As a wellness coach at the Y, I sit at a desk and answer questions. A large sign announcing "FITNESS" hangs over the top, and on occasion I've added some handwritten notes, such as "The doctor is IN" and "FITNESS HELP 5 cents."
Last week a guy asked me about deadlifts. He loves doing them, he says, but he often throws his back out and has to sit out a few weeks. I checked his form--minus the bar, as he was still hurting--and aside from encouragement to keep his eyes up, he was good.
Instinct told me that maybe this man is prone to injury, the proportions of his leg bones prevent ideal technique, and maybe he needs to find something else to do. But my gut said to think outside the box. The man declared his love for deadlifts, and was almost wistful while telling me he'd had to go without. I needed to find an adequate substitute.
I demonstrated halo deadlifts and good mornings. He perked up and we got to talking.
"They deadlift in the Olympics, don't they?" he asked. "I figure the exercise must not be bad for you if it's in the Olympics."
"Well, powerlifters are prone to very particular injuries, such as spinal decompression," I said. "There are dangers in any sport. Look at football and the brain injury studies--the research hasn't stopped anyone from playing, or watching."
"Sometimes you just do what you love and accept the risks," I heard myself saying.
Because nothing is guaranteed in this world.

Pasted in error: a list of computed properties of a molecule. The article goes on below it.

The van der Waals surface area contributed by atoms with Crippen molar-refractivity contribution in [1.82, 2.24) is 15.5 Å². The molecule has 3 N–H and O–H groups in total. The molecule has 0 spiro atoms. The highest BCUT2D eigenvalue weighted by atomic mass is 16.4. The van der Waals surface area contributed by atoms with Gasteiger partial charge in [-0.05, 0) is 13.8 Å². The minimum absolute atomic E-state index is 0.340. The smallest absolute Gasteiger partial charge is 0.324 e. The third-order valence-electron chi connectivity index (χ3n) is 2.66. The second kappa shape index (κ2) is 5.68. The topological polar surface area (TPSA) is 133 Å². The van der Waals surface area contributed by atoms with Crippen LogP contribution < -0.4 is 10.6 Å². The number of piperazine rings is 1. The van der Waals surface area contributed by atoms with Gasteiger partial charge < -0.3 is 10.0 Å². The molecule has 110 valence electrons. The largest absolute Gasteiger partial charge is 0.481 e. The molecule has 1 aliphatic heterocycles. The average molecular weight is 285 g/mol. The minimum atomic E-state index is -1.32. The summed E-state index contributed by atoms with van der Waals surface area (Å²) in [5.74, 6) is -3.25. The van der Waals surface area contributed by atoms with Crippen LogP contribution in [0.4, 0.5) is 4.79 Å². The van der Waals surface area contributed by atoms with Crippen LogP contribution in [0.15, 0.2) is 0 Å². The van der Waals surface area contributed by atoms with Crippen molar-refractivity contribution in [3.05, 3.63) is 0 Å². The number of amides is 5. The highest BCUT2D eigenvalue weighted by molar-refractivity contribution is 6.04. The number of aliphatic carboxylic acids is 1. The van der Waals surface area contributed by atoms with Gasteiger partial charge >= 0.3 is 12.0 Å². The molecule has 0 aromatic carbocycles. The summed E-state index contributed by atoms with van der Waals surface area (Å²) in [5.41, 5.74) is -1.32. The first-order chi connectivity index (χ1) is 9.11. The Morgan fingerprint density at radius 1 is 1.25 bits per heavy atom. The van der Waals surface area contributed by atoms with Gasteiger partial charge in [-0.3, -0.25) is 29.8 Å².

Yesterday's paper had an article on a 9-year-old girl with type 1 diabetes that wrestles on her school's team. The title was "Girl wrestles diabetes, against boys."
Indeed. The article was right in highlighting such a kid as inspiration. And as a mom of a type 1 diabetic, I could find even more in the situation than the writer knew to address.
Wrestling is one of the more challenging sports that a diabetic can undertake. Blood sugar can rise 200 points in the adrenaline rush of the short round; this is manageable but not ideal for the A1c "report card" of the blood.
Conversely, the blood sugar could drop; this kid has passed out on the mat more than once. It's my worst nightmare, and for the love of the game, this family takes the risks. (I trust they've put all the precautions in place, knowing that diabetes is simply beyond management, at times.)
"Sometimes, when my sugar is low, it's hard to wrestle," she says, "but I go my hardest."
In the face of danger, she doesn't play it safe; she gives it everything.
How many of us can say the same?
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